Researchers plan to harness the power of quantum mechanics in order to develop quantum computers capable of simulating phenomenon at an unimaginable scale and speed on standard architectures.
This is considered to be an effort of immense interest to agencies such as the Department of Energy responsible for tackling some of most complex science problems in the world.
ORNL’s Pavel Lougovski (left) and Raphael Pooser will lead research teams working to advance quantum computing for scientific applications. Credit: Oak Ridge National Laboratory, U.S. Dept. of Energy
DOE’s Office of Science has awarded more than $10 million over five years to two research teams, each led by a member of
Oak Ridge National Laboratory’s Quantum Information Science Group, in order to both evaluate the feasibility of quantum architectures in addressing huge science problems and to create algorithms capable of harnessing the massive power predicted of quantum computing systems. The two projects aim at working in parallel to guarantee synergy across DOE’s quantum computing research spectrum and then to maximize mutual benefits.
ORNL’s Raphael Pooser will supervise an effort titled, “Methods and Interfaces for Quantum Acceleration of Scientific Applications,” part of the larger Quantum Computing Testbed Pathfinder program financially supported by DOE’s Advanced Scientific Computing Research office.
Pooser’s team, which is made up of partners from IBM, Georgia Tech and Virginia Tech, commercial quantum computing developer IonQ, received $7.5 million over five years in order to study the performance of a suite of applications on near-term quantum architectures.
According to Pooser, the idea is to work with industry leaders in order to understand the potential of quantum architectures in resolving scientific challenges on the scale of those being tackled by DOE. ORNL will concentrate on scientific applications spanning three fields of study: quantum field theory, quantum machine learning and quantum chemistry.
Quantum applications that are more exact and faster than their classical counterparts exist or have been proposed in all of these fields, at least theoretically, o ur job is to determine whether we can get them to work on today’s quantum hardware and on the hardware of the near future.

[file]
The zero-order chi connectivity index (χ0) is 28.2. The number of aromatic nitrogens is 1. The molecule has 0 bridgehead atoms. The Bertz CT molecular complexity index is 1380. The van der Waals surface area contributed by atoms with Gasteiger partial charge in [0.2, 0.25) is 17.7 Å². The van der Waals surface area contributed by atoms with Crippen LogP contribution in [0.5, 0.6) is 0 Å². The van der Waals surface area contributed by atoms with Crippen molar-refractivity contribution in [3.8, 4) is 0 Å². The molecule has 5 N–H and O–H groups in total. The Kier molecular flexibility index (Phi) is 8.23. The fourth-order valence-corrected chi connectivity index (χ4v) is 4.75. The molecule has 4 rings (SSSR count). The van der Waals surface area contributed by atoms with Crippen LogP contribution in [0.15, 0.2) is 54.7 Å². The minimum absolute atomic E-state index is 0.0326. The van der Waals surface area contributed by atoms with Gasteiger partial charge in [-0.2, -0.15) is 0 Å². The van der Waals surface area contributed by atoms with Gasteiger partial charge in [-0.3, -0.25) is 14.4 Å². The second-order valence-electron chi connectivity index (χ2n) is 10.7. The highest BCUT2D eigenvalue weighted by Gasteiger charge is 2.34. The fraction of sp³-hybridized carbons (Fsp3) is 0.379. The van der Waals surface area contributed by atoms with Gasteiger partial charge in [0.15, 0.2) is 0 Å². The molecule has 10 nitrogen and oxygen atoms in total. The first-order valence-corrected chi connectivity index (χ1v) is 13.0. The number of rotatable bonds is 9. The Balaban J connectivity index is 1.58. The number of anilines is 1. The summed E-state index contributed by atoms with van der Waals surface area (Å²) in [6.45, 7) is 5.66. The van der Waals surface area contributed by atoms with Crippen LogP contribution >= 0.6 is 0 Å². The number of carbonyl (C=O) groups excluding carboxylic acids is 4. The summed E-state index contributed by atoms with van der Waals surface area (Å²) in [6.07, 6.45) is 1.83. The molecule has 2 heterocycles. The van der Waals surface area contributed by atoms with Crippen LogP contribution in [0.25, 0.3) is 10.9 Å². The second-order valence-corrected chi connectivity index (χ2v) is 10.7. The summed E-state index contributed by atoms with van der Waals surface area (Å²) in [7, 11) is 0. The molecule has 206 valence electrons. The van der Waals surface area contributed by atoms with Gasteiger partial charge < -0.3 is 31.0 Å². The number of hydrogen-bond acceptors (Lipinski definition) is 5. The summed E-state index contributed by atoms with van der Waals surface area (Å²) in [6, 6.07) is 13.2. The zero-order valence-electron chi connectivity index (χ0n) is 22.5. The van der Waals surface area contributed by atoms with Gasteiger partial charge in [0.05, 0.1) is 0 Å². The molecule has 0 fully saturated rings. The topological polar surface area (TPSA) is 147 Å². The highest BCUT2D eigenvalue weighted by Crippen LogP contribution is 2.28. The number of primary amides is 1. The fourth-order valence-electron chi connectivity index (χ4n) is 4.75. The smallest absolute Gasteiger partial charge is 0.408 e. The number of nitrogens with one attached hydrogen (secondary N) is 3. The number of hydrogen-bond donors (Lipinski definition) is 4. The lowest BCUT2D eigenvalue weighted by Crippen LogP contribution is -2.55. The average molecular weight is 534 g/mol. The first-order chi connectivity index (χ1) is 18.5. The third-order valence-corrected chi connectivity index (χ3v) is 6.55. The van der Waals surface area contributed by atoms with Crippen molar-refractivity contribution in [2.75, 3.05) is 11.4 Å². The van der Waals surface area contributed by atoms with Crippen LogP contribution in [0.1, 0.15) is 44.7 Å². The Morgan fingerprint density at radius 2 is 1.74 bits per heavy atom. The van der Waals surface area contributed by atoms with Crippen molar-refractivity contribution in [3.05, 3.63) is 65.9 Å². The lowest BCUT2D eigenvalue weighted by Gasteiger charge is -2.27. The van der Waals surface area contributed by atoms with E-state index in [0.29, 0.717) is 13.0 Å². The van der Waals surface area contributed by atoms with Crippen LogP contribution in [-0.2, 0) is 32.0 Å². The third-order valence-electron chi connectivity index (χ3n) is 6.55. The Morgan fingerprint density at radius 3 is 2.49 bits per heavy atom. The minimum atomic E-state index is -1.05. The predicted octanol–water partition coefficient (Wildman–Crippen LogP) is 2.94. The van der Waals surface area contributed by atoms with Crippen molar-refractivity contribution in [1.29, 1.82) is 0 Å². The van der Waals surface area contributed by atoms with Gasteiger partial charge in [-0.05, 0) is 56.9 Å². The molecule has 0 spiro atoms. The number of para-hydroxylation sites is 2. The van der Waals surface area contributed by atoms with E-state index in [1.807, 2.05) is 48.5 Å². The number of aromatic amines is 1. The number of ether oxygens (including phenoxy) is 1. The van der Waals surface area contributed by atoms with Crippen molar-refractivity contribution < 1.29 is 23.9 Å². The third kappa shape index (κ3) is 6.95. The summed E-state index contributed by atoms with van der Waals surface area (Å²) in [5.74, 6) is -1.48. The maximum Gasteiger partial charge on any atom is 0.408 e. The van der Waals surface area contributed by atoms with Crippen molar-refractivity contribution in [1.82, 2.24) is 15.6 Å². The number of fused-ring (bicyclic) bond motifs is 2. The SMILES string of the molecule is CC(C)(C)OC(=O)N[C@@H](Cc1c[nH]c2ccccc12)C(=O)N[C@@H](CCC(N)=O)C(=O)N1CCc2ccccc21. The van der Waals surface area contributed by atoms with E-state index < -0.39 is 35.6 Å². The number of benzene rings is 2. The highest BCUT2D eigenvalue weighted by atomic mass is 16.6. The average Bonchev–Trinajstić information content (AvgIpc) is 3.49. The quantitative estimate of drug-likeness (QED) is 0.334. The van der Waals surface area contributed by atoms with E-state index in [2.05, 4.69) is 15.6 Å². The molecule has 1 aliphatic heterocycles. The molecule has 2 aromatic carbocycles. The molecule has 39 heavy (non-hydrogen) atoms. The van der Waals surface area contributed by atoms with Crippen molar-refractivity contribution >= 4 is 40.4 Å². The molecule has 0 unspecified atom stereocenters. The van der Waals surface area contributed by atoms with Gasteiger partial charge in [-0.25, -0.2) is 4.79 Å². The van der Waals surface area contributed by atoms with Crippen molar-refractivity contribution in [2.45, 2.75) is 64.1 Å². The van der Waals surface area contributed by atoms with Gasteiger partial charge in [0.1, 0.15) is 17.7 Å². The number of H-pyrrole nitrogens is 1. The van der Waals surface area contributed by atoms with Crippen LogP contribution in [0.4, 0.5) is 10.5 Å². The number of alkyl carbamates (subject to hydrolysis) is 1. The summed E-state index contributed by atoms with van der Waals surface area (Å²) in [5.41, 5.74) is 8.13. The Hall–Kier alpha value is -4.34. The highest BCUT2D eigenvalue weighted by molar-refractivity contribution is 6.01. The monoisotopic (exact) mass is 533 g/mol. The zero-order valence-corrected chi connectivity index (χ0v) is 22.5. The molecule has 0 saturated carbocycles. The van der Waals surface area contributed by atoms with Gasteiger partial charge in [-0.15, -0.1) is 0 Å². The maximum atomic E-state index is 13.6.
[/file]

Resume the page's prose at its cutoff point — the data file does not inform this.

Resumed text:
Raphael Pooser, the team leader from ORNL
A number of these applications have never been earlier programmed for quantum architectures, which presents a unique challenge. It is necessary to tune applications to the hardware in order to maximize accuracy and performance since today’s quantum computers are relatively small. This will need an in depth understanding of the uniquely quantum areas of the programs, and it also requires running them on different quantum architectures in order to assess their validity, and eventually their feasibility.
“Many new quantum programming techniques have evolved to address this problem,” said Pooser, adding that his team would “implement new programming models that leverage the analog nature of quantum simulators.”
To boost their chances of success, Pooser’s team will work in close partnership with his ORNL colleague Pavel Lougovski who is supervising the “Heterogeneous Digital-Analog Quantum Dynamics Simulations” effort, which has received $3 million over a period of three years.
Lougovski has collaborated with the University of Washington’s Institute for Nuclear Theory and the University of the Basque Country UPV/EHU in Bilbao, Spain, in order to develop quantum simulation algorithms for applications in nuclear physics and condensed matter, specifically large-scale, many-body systems of special interest to DOE’s Office of Science.
Lougovski’s team will follow an algorithm design approach that incorporates best features of digital and analog quantum computing with the final goal of matching the complexity of quantum simulation algorithms to existing quantum architectures. Development and deployment of quantum hardware is a nascent field compared to standard computing platforms, and because of this the team will also harness the power of hybrid quantum systems that make use of a combination of quantum computers and standard processors.
“We have assembled a multidisciplinary team of computer scientists, applied mathematicians, scientific application domain experts, and quantum computing researchers,” Lougovski said. “Quantum simulation algorithms, much like our team, are a melting pot of various quantum and classical computing primitives. Striking a right balance between them and available hardware will enable new science beyond the reach of conventional approaches.”
ORNL’s quantum information researchers are known to have decades of quantum computing research experience, and the laboratory has also made major investments all over the quantum spectrum, including in quantum sensing and quantum communications, and has strong relationships with industry leaders. The lab’s Quantum Computing Institute brings together expertise across the quantum spectrum and promotes collaboration across domains, from nanotechnology to chemistry to biology physics.
These assets, combined with ORNL’s rich history in standard high-performance computing and ramping up applications to exploit powerful computing resources, will be vital in realizing the potential of the quantum platform to immensely increase scientific understanding of the natural world.
UT-Battelle manages ORNL for the DOE Office of Science. The Office of Science is considered to be the single largest supporter of basic research in the physical sciences in the United States and is striving towards addressing some of the most demanding challenges that currently exist.